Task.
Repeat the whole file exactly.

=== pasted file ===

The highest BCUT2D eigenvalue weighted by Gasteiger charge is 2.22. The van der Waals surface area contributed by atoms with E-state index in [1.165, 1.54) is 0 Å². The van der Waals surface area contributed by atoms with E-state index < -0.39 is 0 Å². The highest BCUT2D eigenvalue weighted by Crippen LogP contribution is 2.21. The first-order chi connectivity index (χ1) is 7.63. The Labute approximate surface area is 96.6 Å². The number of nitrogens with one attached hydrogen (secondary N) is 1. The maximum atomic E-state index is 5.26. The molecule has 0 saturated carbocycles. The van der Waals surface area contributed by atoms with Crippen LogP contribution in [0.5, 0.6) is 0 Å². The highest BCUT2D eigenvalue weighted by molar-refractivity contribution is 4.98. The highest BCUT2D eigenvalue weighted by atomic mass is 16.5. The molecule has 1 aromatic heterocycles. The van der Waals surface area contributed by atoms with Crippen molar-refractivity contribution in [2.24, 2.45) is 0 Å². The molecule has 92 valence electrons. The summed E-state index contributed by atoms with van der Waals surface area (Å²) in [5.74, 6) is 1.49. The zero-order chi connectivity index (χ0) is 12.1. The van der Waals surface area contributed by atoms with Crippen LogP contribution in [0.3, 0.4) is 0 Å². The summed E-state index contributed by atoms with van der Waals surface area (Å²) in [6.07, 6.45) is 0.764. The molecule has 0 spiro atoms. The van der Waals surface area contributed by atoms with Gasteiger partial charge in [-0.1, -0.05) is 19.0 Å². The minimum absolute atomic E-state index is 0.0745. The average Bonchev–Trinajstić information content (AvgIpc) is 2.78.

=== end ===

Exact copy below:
The highest BCUT2D eigenvalue weighted by Gasteiger charge is 2.22. The van der Waals surface area contributed by atoms with E-state index in [1.165, 1.54) is 0 Å². The van der Waals surface area contributed by atoms with E-state index < -0.39 is 0 Å². The highest BCUT2D eigenvalue weighted by Crippen LogP contribution is 2.21. The first-order chi connectivity index (χ1) is 7.63. The Labute approximate surface area is 96.6 Å². The number of nitrogens with one attached hydrogen (secondary N) is 1. The maximum atomic E-state index is 5.26. The molecule has 0 saturated carbocycles. The van der Waals surface area contributed by atoms with Crippen LogP contribution in [0.5, 0.6) is 0 Å². The highest BCUT2D eigenvalue weighted by molar-refractivity contribution is 4.98. The highest BCUT2D eigenvalue weighted by atomic mass is 16.5. The molecule has 1 aromatic heterocycles. The van der Waals surface area contributed by atoms with Crippen molar-refractivity contribution in [2.24, 2.45) is 0 Å². The molecule has 92 valence electrons. The summed E-state index contributed by atoms with van der Waals surface area (Å²) in [5.74, 6) is 1.49. The zero-order chi connectivity index (χ0) is 12.1. The van der Waals surface area contributed by atoms with Crippen LogP contribution in [0.3, 0.4) is 0 Å². The summed E-state index contributed by atoms with van der Waals surface area (Å²) in [6.07, 6.45) is 0.764. The molecule has 0 spiro atoms. The van der Waals surface area contributed by atoms with Gasteiger partial charge in [-0.1, -0.05) is 19.0 Å². The minimum absolute atomic E-state index is 0.0745. The average Bonchev–Trinajstić information content (AvgIpc) is 2.78.